Stargardt’s Story These eyes, fatally flawed with bad genes from both egg and sperm. Carried by two parents, caring yet clueless, conception came way before genetic testing. That double helix having been only recently discovered back in ’61. These eyes might have been aborted, along with me, in today’s highly edited, eugenic zeitgeist. These eyes, mutated in the Czarist epoch’s inbred Shtetls. These eyes receded for several generations, lying dormant below decks in steerage, fleeing poverty and pogroms. Did those genes obfuscate their damaged demeanor on purpose to pass through Ellis Island? Did those genes know of the coming holocaust where the trial run for Final Solutions exterminated those more hated than Jews: the crippled, crazy, the deaf and dumb, the blind and broken, the idiots and morons. These eyes snuck in between the ages of the great cullings. The killings of first the born and now the unborn. These malformed Magoo eyes will soon be passé, like
impressionism â€“ Monetâ€™s blurred Venetian denizens. These eyes avert to the coming Lockstep uniformity, Taliban eyes where all see the same.
CONNIE PERRY A Fisherman Like a fisherman I challenge my senses, to search for the prime catch. If only I can let loose sentence scrawl upon blank page and reel in cohesive thoughts. But my gaze to mindâ€™s eye is distracted by vivid imagination floating into view. I hesitate to put down into words what fleeting thoughts and random sentences I try to capture. I am too aware of this collected writers feast. A concentrating group surrounds me, all bent towards plucky release. We are at a banquet of wordplay. Before us is a sumptuous meal of divine expression. I shall try to trawl closer to precise defining of my human state but feel more like I am just treading water. Not sure my catch of the day makes sense. May only follow the urge to throw words back into the waves, the mighty and active waves of my thoughts. I am adrift today, riding and cresting creative expression. I am dog paddling along, hoping to get to the fun part. Hoping to get to the start part. Somehow schools of word twist and swim fast away, even as I try to pin them down to the page. Like a fisherman, I shall troll deep, deeper and deeper for any catch of clever words. 23
Burnt Toast Burnt toast saddens me most because my care was not given. Burnt toast can be the poor host to remind me of how I am living.
Sister of My Heart Many types of love. Your passions are stirred by female curves, the symmetry of breast against breast, mouth seeking the nectar between feminine thighs. You, full figured, older, with knowledge of life, love all types of women. Slim and young, lush and full, and those with life lines around their eyes and snow in their hair. My passion is stirred by the male form, his hard body, and manly contours filling mine. We share our secrets, hopes and fears. We finish each other’s sentences. We can say anything with no fear of reproach. Miles may separate us, but when we’re together, it’s like we’ve never been apart. In times of pain, we seek each other like a baby seeking its mother’s breast. Many types of love. Sister of my heart.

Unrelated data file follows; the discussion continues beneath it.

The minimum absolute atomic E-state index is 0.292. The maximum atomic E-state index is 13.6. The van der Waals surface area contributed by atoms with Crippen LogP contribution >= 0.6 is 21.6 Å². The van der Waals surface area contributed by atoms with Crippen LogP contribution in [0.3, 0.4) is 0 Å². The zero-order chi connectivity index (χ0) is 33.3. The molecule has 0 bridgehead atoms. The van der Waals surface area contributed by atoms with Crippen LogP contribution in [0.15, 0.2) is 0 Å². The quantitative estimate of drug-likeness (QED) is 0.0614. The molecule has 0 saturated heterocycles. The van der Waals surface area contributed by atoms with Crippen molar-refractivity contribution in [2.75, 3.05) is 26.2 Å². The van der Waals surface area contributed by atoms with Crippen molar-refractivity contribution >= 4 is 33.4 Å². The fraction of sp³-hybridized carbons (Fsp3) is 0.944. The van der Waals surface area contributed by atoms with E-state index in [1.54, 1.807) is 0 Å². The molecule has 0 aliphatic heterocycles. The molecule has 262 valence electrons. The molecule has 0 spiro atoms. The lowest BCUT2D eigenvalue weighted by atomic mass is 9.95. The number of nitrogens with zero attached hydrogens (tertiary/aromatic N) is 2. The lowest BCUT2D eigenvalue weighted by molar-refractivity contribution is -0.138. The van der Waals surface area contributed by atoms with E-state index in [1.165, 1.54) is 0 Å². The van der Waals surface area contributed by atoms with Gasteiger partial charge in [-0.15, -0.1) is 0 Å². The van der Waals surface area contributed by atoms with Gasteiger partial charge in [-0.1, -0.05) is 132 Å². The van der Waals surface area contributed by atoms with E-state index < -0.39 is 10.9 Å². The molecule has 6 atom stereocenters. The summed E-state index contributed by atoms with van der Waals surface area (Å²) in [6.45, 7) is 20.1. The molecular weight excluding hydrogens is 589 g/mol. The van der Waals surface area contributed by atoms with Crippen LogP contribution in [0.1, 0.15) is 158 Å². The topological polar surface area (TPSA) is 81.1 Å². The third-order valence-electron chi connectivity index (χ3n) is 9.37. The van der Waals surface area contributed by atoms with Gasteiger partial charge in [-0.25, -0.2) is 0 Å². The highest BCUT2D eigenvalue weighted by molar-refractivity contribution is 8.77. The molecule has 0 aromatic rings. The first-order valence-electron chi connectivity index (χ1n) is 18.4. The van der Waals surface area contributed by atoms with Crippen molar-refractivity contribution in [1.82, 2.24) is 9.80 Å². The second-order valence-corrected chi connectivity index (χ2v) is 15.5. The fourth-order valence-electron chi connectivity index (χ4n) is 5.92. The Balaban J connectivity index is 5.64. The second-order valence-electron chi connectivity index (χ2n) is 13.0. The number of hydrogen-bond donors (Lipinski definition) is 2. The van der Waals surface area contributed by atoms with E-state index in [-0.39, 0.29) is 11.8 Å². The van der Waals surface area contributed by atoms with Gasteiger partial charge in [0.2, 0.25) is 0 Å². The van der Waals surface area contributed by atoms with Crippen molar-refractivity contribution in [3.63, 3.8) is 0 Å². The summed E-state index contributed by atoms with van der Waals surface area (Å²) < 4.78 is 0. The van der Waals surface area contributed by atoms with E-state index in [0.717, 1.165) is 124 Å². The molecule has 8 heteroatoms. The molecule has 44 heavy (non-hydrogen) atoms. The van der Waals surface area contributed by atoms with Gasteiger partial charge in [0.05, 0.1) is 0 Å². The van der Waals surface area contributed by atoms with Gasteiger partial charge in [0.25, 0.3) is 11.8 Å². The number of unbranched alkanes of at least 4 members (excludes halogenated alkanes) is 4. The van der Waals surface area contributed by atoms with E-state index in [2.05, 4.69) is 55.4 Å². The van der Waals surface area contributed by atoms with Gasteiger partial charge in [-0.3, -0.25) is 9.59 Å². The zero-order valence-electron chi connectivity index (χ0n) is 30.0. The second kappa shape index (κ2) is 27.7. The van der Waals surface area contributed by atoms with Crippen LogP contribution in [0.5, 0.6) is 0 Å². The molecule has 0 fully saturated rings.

Desire His touch ignites my senses. I yearn for him like flowers for rain. I crave his caress with a power that overwhelms me. His hands explore, excite, invite, ignite my passion. His lips upon my curves trailing circles of rising heat until they reach my female core. I gasp with pleasure so intense itâ€™s painful, seeking to ignite and excite his maleness. Lost in sensation and each other. Lost in the blaze of desire.
His Kiss on My Lips The test was positive, and my heart swelled with joy. I was to be a mother, to bring a child into the world. My belly grew along with my expectations. The time came, and my son entered the world. My hopes and dreams crashed into an abyss of terror and pain as I heard the words muscular dystrophy, developmental delays, lung failure, and a life expectancy of 6 years. My marriage in shreds, husband long gone when he heard the news. My days a constant search for services to meet his needs in a web of bureaucracy, trying to survive one day at a time. Rejoicing in time with him. In the touch of his hand. The smile on his face. His body in my arms. His kiss on my lips. His joy at his last birthday party. Time is our enemy. I would sell my soul to the devil to stop it and freeze today. The smile on his face. His body in my arms. His kiss on my lips.
CORINNE’S BROTHER 15
The Chase Charlie ran down the hallway as his Aunt Corinne yelled out, “The hotdogs are ready!” When he came around the corner to the kitchen, his grandmother was sitting at the table cutting up potatoes for her world-famous potato salad. She said to him, “You are a fast little boy.” Charlie said, “I love hotdogs, Grandma.” She said, “Me too.” His Aunt Corinne said, “I remember another fast little boy,” as she and her mother started to laugh. Charlie’s dad came and sat at the table. As Charlie swallowed the piece of hotdog he had in his mouth, he said, “Who, Grandma?” “Your dad was a fast little boy. Why, I remember the day we were on our way to the meeting — your two aunts, your dad and me. Your dad went dashing out from the elevator to grab the front door and hold it for us.” Charlie’s dad said, “Now, Mom, if you’re going to tell this story, you got to tell it right. I was holding the lobby door